Under heavy pressure at home and abroad, the government of Iran is becoming increasingly bellicose.
Don't let the name fool you — war games are serious business.
That's especially true in the case of Iran, which completed a 10-day exercise Monday in the Persian Gulf during which it threatened to close international access to the Strait of Hormuz, a vital oil shipping lane.
The United States, naturally, took exception to Iran's threat to cut off the strait through which one-third of the world's oil shipments move, and it dispatched an aircraft carrier to let Iran know that the international waters would remain open to international shipping.
Iran never did follow up on its threat. Instead, it said it conducted a "mock" exercise on shutting down the strait and fired long-range missiles.
After the carrier, the USS John C. Stennis, which was accompanied by a battle group, left the gulf, Iran warned the carrier group had better not come back.
"We do not repeat our words twice," said Gen. Ataollah Salehi, chief of staff to the Iranian army.
A U.S. defense department spokesman said the U.S. will continue to maintain a presence in the gulf.
"The U.S. Navy operates under international maritime conventions to maintain a constant state of high vigilance in order to ensure the continued, safe flow of maritime traffic in waterways critical to global commerce," the spokesman said.
So that is that — at least for now. There certainly will be continuing friction between the U.S. and Iran, mostly because of sanctions on Iran that are beginning to take a toll on that country's economy.
The sanctions are intended to persuade Iran to abandon its quest for nuclear weapons. But, so far at least, all they have provoked is angry rhetoric from Iranian leaders.
Iran's military, like that in any country, is certainly free to conduct war games, and they would have been a non-event if not for the suggestion that Iranian officials would close the Strait of Hormuz as part of the exercise. That would be an intolerable infringement on international shipping, as Iran well knew. It couldn't have been surprised by the U.S. reaction.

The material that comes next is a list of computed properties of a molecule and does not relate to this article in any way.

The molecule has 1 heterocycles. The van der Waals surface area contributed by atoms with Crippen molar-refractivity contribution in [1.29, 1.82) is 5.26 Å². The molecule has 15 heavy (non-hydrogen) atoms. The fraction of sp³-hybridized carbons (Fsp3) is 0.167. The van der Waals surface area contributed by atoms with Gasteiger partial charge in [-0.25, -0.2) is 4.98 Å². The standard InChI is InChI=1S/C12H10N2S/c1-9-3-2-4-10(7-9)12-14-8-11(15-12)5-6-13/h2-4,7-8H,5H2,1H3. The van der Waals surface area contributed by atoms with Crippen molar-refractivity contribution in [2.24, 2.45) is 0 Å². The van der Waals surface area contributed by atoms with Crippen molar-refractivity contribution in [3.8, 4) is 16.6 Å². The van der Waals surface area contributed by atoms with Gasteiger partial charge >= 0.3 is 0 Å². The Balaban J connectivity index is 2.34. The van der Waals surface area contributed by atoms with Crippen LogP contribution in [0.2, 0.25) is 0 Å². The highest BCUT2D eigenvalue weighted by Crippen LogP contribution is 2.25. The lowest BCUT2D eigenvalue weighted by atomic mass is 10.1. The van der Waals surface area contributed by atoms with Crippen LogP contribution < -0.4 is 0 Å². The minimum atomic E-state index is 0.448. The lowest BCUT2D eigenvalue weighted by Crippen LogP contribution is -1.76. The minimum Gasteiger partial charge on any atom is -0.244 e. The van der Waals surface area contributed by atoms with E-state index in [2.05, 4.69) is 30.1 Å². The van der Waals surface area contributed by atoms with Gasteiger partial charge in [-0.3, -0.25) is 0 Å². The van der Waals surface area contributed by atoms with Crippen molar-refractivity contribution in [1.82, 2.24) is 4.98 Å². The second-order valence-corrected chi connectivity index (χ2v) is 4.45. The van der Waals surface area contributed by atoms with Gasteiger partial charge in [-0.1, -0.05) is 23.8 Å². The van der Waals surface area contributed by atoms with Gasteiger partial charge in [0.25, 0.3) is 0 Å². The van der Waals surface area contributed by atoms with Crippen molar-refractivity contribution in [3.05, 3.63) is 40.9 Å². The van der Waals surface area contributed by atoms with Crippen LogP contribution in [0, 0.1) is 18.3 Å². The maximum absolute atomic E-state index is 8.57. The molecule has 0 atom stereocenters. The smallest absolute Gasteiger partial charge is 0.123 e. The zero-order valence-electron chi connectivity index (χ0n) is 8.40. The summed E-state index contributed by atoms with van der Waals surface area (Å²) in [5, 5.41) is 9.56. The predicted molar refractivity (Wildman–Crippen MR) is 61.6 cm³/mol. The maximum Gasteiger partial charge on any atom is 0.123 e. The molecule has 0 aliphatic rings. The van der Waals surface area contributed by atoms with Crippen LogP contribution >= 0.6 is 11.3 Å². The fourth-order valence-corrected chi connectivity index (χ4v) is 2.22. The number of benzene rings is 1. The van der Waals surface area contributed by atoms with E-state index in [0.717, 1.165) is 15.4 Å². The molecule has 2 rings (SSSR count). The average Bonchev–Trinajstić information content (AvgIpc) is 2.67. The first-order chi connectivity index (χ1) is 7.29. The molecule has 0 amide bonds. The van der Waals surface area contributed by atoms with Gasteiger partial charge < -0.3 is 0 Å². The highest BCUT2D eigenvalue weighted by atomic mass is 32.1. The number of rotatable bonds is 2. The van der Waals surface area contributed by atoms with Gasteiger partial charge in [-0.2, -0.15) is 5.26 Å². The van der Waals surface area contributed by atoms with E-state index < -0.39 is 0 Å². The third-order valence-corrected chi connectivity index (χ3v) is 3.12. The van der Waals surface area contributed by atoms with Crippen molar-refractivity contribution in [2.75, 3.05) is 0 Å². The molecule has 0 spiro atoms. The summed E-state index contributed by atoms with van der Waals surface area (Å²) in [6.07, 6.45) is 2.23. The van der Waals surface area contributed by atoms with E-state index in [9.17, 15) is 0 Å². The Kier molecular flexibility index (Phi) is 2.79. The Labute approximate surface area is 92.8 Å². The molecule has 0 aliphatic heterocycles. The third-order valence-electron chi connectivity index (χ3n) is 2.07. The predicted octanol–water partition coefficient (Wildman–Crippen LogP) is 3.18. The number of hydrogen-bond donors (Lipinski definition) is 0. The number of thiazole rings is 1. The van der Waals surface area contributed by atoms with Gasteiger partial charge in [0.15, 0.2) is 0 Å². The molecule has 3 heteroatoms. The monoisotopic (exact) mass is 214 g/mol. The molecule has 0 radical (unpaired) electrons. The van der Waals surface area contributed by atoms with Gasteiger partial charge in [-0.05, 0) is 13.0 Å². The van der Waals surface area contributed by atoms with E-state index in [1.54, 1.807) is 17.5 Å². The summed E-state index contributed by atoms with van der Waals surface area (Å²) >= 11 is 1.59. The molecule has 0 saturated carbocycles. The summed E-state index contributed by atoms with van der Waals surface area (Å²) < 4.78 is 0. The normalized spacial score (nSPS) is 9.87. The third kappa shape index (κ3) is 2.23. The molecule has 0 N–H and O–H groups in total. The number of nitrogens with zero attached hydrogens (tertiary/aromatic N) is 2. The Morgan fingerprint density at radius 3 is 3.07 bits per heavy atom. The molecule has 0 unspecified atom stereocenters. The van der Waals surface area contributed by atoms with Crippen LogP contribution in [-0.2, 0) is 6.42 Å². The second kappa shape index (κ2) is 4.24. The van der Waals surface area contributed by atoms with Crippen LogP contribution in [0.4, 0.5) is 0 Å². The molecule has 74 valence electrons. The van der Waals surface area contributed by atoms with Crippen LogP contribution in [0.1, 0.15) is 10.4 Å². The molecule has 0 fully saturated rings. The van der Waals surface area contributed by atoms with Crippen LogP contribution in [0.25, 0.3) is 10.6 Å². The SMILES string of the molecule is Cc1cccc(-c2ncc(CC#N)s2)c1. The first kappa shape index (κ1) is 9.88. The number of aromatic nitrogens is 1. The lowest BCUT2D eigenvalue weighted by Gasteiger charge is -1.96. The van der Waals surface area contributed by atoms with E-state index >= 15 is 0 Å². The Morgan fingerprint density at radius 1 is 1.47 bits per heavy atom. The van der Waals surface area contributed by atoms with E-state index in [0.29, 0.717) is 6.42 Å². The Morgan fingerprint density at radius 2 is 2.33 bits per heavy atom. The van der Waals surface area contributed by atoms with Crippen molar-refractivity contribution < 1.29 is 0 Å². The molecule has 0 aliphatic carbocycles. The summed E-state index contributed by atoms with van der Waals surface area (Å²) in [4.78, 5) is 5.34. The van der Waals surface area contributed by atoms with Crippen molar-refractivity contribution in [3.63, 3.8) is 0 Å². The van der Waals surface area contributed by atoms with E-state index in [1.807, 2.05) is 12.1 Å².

So what is going on? Iran is a beleaguered country. Its despotic leadership is facing not only the consequences of the international economic sanctions but also of its own inflexible leadership.
A March parliamentary election has been scheduled, but elections don't mean much when they are conducted by an authoritarian government. Would-be reformers are urging their countrymen to boycott the vote, denouncing the entire process as a sham. Government officials reportedly fear that disputed elections could produce the kind of public demonstrations that have rocked other countries in the Middle East.
This combustible mix is creating great uncertainty about the future.
The religious zealots who run the country aren't likely to embrace real democracy or abandon their long quest for nuclear weapons unless they have no choice. At the same time, the international community is equally unlikely to ease up on the economic sanctions. That most likely means more rhetorical confrontations — at the very least — are dead ahead.